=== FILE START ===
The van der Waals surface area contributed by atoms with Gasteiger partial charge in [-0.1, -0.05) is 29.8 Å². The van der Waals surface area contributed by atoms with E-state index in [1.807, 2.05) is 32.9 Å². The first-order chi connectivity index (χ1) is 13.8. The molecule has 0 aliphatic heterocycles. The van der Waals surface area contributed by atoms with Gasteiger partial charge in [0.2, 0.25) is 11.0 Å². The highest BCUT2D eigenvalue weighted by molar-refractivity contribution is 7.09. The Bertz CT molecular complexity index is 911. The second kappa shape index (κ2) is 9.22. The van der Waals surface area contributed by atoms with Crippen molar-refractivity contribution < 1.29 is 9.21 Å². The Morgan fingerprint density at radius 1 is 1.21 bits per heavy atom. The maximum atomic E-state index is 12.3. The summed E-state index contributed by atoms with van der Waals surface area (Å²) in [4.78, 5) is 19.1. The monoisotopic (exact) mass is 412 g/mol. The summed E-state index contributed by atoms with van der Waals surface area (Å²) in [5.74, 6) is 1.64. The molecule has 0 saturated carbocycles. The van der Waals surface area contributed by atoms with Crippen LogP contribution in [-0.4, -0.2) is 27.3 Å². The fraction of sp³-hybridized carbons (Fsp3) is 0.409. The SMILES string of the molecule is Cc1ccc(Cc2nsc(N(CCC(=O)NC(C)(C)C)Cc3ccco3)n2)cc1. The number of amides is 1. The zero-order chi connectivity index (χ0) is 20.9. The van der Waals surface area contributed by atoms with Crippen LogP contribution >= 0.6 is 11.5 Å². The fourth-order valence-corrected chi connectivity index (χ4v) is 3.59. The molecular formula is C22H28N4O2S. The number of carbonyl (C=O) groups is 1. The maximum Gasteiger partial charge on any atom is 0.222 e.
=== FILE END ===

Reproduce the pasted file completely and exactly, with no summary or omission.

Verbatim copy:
The van der Waals surface area contributed by atoms with Gasteiger partial charge in [-0.1, -0.05) is 29.8 Å². The van der Waals surface area contributed by atoms with E-state index in [1.807, 2.05) is 32.9 Å². The first-order chi connectivity index (χ1) is 13.8. The molecule has 0 aliphatic heterocycles. The van der Waals surface area contributed by atoms with Gasteiger partial charge in [0.2, 0.25) is 11.0 Å². The highest BCUT2D eigenvalue weighted by molar-refractivity contribution is 7.09. The Bertz CT molecular complexity index is 911. The second kappa shape index (κ2) is 9.22. The van der Waals surface area contributed by atoms with Crippen molar-refractivity contribution < 1.29 is 9.21 Å². The Morgan fingerprint density at radius 1 is 1.21 bits per heavy atom. The maximum atomic E-state index is 12.3. The summed E-state index contributed by atoms with van der Waals surface area (Å²) in [4.78, 5) is 19.1. The monoisotopic (exact) mass is 412 g/mol. The summed E-state index contributed by atoms with van der Waals surface area (Å²) in [5.74, 6) is 1.64. The molecule has 0 saturated carbocycles. The van der Waals surface area contributed by atoms with Crippen LogP contribution in [-0.4, -0.2) is 27.3 Å². The fraction of sp³-hybridized carbons (Fsp3) is 0.409. The SMILES string of the molecule is Cc1ccc(Cc2nsc(N(CCC(=O)NC(C)(C)C)Cc3ccco3)n2)cc1. The number of amides is 1. The zero-order chi connectivity index (χ0) is 20.9. The van der Waals surface area contributed by atoms with Crippen LogP contribution >= 0.6 is 11.5 Å². The fourth-order valence-corrected chi connectivity index (χ4v) is 3.59. The molecular formula is C22H28N4O2S. The number of carbonyl (C=O) groups is 1. The maximum Gasteiger partial charge on any atom is 0.222 e.